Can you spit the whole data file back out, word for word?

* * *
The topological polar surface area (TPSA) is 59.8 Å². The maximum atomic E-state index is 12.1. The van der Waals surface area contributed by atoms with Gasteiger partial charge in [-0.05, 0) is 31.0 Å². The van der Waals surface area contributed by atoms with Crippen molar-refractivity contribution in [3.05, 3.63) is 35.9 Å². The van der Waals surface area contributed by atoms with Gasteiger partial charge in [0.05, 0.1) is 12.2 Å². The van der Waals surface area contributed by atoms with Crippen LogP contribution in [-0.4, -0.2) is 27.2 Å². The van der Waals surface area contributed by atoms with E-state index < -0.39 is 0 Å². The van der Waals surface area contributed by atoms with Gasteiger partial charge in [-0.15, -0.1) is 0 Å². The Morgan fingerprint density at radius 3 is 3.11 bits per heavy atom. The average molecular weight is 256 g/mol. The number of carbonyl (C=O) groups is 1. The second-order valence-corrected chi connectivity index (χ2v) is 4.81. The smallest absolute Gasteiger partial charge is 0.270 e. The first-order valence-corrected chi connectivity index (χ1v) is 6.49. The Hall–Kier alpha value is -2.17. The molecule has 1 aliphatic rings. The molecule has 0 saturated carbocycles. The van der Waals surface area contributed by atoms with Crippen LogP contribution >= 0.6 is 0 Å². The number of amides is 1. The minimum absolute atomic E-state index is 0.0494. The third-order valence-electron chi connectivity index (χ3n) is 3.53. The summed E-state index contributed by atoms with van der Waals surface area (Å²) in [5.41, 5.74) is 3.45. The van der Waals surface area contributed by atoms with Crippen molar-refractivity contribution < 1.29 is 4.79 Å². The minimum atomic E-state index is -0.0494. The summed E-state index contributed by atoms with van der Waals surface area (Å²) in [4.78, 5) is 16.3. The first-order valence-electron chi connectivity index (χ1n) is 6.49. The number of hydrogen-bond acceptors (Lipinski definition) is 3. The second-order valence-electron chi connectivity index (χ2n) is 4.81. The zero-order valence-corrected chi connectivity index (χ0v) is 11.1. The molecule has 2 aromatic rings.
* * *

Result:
The topological polar surface area (TPSA) is 59.8 Å². The maximum atomic E-state index is 12.1. The van der Waals surface area contributed by atoms with Gasteiger partial charge in [-0.05, 0) is 31.0 Å². The van der Waals surface area contributed by atoms with Crippen molar-refractivity contribution in [3.05, 3.63) is 35.9 Å². The van der Waals surface area contributed by atoms with Gasteiger partial charge in [0.05, 0.1) is 12.2 Å². The van der Waals surface area contributed by atoms with Crippen LogP contribution in [-0.4, -0.2) is 27.2 Å². The van der Waals surface area contributed by atoms with E-state index < -0.39 is 0 Å². The van der Waals surface area contributed by atoms with Gasteiger partial charge in [-0.15, -0.1) is 0 Å². The Morgan fingerprint density at radius 3 is 3.11 bits per heavy atom. The average molecular weight is 256 g/mol. The number of carbonyl (C=O) groups is 1. The second-order valence-corrected chi connectivity index (χ2v) is 4.81. The smallest absolute Gasteiger partial charge is 0.270 e. The first-order valence-corrected chi connectivity index (χ1v) is 6.49. The Hall–Kier alpha value is -2.17. The molecule has 1 aliphatic rings. The molecule has 0 saturated carbocycles. The van der Waals surface area contributed by atoms with Crippen LogP contribution >= 0.6 is 0 Å². The number of amides is 1. The minimum absolute atomic E-state index is 0.0494. The third-order valence-electron chi connectivity index (χ3n) is 3.53. The summed E-state index contributed by atoms with van der Waals surface area (Å²) in [5.41, 5.74) is 3.45. The van der Waals surface area contributed by atoms with Crippen molar-refractivity contribution < 1.29 is 4.79 Å². The minimum atomic E-state index is -0.0494. The summed E-state index contributed by atoms with van der Waals surface area (Å²) in [4.78, 5) is 16.3. The first-order valence-electron chi connectivity index (χ1n) is 6.49. The number of hydrogen-bond acceptors (Lipinski definition) is 3. The second-order valence-electron chi connectivity index (χ2n) is 4.81. The zero-order valence-corrected chi connectivity index (χ0v) is 11.1. The molecule has 2 aromatic rings.